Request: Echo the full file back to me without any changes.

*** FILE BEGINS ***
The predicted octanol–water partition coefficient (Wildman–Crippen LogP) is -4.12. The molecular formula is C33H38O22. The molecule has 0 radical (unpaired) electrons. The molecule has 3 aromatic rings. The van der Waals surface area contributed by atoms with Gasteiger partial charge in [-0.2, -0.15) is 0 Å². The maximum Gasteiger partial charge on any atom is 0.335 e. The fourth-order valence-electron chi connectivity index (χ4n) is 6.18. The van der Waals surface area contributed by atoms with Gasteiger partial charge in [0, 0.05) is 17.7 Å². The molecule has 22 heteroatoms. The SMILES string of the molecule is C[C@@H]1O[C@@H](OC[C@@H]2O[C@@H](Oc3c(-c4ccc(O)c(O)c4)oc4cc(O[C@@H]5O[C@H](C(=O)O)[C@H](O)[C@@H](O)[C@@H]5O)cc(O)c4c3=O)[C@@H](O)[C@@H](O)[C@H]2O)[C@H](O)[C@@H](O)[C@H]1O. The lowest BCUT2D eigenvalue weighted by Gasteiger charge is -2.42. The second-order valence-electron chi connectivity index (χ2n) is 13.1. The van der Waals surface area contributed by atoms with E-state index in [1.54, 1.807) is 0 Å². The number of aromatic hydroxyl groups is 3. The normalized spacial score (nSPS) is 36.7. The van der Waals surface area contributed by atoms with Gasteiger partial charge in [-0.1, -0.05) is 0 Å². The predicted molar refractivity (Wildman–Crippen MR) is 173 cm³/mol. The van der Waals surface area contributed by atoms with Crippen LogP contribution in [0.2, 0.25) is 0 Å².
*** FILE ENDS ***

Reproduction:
The predicted octanol–water partition coefficient (Wildman–Crippen LogP) is -4.12. The molecular formula is C33H38O22. The molecule has 0 radical (unpaired) electrons. The molecule has 3 aromatic rings. The van der Waals surface area contributed by atoms with Gasteiger partial charge in [-0.2, -0.15) is 0 Å². The maximum Gasteiger partial charge on any atom is 0.335 e. The fourth-order valence-electron chi connectivity index (χ4n) is 6.18. The van der Waals surface area contributed by atoms with Gasteiger partial charge in [0, 0.05) is 17.7 Å². The molecule has 22 heteroatoms. The SMILES string of the molecule is C[C@@H]1O[C@@H](OC[C@@H]2O[C@@H](Oc3c(-c4ccc(O)c(O)c4)oc4cc(O[C@@H]5O[C@H](C(=O)O)[C@H](O)[C@@H](O)[C@@H]5O)cc(O)c4c3=O)[C@@H](O)[C@@H](O)[C@H]2O)[C@H](O)[C@@H](O)[C@H]1O. The lowest BCUT2D eigenvalue weighted by Gasteiger charge is -2.42. The second-order valence-electron chi connectivity index (χ2n) is 13.1. The van der Waals surface area contributed by atoms with E-state index in [1.54, 1.807) is 0 Å². The number of aromatic hydroxyl groups is 3. The normalized spacial score (nSPS) is 36.7. The van der Waals surface area contributed by atoms with Gasteiger partial charge in [-0.1, -0.05) is 0 Å². The predicted molar refractivity (Wildman–Crippen MR) is 173 cm³/mol. The van der Waals surface area contributed by atoms with Crippen LogP contribution in [0.2, 0.25) is 0 Å².